This difference is a consequence of an added challenge of balancing popular online games that are also eSports. True coordination (in composition choice and game style) radically changes the way the game is played. Because Resurrect is fundamentally reactive, high level teams will often simply not allow an unsupported Mercy to garner value from her ultimate. She will be hunted by flanking DPS while the rest of the team intentionally staggers kills or saves ultimates to reduce the effectiveness of any Resurrect the Mercy is able to cast. As someone who has spent every season of Ranked Matchmaking at the very highest level of play, I can attest that these sort of plays are rarely if ever made regardless of the skill level of players on either team. I contend that an important reason Ana is so weak in low-tier play is that she demands coordinated protection to fully leverage her abilities (coordination that is virtually nonexistent at low level play). Likewise Mercy is incredibly punishing of undirected or uncoordinated play. Fail to hunt her down at the proper time or forget to save a key ultimate to counterplay Resurrect and a teamfight is quickly lost.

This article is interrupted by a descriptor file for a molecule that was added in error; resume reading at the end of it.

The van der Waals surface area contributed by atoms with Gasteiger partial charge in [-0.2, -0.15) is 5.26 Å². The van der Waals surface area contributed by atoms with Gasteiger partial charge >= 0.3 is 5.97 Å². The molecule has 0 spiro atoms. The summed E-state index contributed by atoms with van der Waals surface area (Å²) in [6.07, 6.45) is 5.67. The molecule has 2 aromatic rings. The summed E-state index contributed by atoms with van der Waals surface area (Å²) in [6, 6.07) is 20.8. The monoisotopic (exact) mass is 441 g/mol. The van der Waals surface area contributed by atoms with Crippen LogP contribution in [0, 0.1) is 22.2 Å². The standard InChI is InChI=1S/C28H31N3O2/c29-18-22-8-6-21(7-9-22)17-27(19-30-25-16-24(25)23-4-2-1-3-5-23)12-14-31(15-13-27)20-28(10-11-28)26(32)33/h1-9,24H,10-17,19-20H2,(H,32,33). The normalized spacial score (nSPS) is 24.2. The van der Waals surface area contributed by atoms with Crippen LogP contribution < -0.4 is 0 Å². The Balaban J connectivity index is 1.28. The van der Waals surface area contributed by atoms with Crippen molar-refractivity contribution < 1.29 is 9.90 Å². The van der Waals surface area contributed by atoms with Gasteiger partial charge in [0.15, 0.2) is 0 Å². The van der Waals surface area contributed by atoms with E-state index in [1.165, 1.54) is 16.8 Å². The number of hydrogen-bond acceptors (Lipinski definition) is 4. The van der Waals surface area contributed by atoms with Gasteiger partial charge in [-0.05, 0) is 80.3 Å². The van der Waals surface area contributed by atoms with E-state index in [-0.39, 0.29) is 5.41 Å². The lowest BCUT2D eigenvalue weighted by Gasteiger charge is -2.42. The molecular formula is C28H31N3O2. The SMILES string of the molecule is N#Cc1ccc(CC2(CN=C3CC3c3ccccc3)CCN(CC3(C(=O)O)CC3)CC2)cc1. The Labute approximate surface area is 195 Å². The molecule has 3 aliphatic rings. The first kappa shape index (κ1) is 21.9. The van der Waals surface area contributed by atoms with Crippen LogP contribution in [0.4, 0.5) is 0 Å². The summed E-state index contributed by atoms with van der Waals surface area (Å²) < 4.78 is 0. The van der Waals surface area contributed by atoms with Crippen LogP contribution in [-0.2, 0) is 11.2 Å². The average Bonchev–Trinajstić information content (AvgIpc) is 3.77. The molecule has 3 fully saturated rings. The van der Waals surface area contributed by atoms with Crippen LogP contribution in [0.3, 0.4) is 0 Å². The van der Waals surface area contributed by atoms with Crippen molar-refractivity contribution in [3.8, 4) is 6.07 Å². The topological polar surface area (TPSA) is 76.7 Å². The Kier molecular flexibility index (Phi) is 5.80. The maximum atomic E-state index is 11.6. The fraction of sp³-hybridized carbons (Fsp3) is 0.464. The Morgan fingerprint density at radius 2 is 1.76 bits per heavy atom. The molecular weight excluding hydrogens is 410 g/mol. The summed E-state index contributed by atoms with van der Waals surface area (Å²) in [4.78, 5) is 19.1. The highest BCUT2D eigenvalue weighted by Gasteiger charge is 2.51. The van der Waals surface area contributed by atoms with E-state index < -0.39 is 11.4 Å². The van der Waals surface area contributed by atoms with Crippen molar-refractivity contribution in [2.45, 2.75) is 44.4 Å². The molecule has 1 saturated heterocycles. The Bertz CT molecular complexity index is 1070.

So what can we do? How can Overwatch feel fresh and full of optionality in an eSports context while also remaining balanced and enjoyable to play for those further to the left on the skill distribution?
Skill curve differential isn’t going anywhere, and in my opinion it shouldn’t. Blizzard intelligently marketed Overwatch much more widely than the traditional first person shooter target audience. This wasn’t just a marketing strategy though; the game design purposely features heroes, for instance Mercy, that aren’t so demanding of traditional arena shooter skills and rather allow positioning and decision making to determine game impact. In the long run, I think that this is a good thing. Purity is the enemy of innovation while community stagnancy is in direct opposition to promotion to a wider audience (something absolutely critical to achieving a public perception of legitimacy for eSports and even gaming as a hobby).
The only important question that remains is how to rise to the challenge of balancing for diverse skill tiers simultaneously. The approach that I’d like to see taken more often is the differentiation of mechanical changes and statistical changes.